Kenya to Withdraw Troop’s from Somalia’s Kismayo

It was reported today that Kenya plans to reduce its presence in the Somali port city of Kismayo in the country’s south.  About two hundred Kenyan personnel will remain, but the bulk of the peacekeeping duties there will be taken over by forces from Burundi and Sierra Leon.  All three countries are providers of forces to the African Union Mission in Somalia (AMISOM).

Map released by AFRICOM in its 2013 posture statement showing governance in Somalia in 2012 and 2013.  One can see the decline in areas reported to be under Al-Shabaab control.

Map released by AFRICOM in its 2013 posture statement showing governance in Somalia in 2012 and 2013. Note that Kismayo and other areas in the country’s south are only described as “pro-government.”

The decision to withdraw the troops comes in response to complaints from Somali authorities that they were hindering attempts to assert central government control.  The ability of the central government to effectively assert its authority continues to be a serious issue.  Currently the top third of the country consists of semi-autonomous regions of Puntland and Somliland, which have had a complicated relationship with central government authority.  In 2011, warlords in the south declared another semi-autonomous region, Jubaland, with its Kismayo as its defacto capital.  The nominally supportive of the central government, the warlords in control of Jubaland are backed by Kenya and there has been the suggestion that Jubaland is effectively a buffer state against the spillover of violence from the AMISOM campaign against the Al Shabaab militant group.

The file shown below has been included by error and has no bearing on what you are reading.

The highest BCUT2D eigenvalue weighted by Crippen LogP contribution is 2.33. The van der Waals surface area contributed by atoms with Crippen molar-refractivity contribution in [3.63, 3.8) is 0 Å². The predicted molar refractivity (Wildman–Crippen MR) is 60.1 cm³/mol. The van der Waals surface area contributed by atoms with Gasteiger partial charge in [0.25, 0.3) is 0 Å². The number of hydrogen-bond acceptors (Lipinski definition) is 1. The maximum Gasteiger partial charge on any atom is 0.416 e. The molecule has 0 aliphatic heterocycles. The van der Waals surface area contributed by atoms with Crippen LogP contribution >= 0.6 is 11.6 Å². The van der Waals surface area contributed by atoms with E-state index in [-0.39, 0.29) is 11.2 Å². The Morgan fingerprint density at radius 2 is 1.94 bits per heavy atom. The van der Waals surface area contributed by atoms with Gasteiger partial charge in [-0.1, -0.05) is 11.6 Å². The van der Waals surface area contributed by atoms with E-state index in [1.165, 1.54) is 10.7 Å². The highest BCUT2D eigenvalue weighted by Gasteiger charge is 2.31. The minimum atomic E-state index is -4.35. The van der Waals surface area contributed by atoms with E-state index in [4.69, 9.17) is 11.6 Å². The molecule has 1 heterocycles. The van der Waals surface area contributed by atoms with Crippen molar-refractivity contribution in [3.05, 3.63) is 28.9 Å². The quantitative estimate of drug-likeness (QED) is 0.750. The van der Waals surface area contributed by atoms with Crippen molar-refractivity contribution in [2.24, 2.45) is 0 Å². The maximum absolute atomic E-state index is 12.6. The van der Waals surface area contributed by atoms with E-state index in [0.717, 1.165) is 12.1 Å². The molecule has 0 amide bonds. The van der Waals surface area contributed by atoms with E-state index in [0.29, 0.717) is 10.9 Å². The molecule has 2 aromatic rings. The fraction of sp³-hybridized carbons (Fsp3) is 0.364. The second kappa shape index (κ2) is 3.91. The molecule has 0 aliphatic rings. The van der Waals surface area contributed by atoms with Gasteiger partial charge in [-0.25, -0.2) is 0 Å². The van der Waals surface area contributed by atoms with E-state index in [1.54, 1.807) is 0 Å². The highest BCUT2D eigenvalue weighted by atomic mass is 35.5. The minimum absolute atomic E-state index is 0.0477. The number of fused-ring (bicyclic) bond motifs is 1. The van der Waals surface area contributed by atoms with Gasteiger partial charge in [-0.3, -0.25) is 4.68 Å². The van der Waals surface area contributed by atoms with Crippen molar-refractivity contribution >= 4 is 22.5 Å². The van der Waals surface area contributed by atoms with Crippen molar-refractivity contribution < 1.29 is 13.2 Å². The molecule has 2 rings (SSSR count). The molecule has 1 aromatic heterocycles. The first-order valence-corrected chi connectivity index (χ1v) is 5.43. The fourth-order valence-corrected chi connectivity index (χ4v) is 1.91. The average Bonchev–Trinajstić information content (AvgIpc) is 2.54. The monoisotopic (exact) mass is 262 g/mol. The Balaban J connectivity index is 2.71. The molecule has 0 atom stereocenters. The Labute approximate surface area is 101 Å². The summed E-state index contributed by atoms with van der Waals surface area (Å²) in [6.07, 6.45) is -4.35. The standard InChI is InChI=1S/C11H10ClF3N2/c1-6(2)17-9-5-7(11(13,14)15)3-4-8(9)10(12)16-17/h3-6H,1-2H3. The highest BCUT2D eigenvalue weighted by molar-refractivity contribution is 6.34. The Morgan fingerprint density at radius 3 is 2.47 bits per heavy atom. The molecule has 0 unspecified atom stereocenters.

Semi-autonomous regions are not the only problems the United Nations-backed Somali government has been having with regards to asserting their authority.  Today, the UN’s top envoy in Somalia voiced concern about rising tensions at a federal state-building conference in the city of Baidoa.  The conference is intended to help the process of simply establishing a federal state in the area.  Much of Somalia remains under the control of loosely aligned warlords with backing from various regional actors like Kenya and Ethiopia, and international entities, like the US Central Intelligence Agency.  The US recently deployed military advisors to work on training the central government’s actual security forces.  The US has also worked on training forces for deployment in support of AMISOM and has also launched targeted strikes against Al Shabaab leadership figures, including one just this week.  Given all this, the UN has been pushing recently for a new and cohesive strategy to support Somali peace and security and the development of its institutions.

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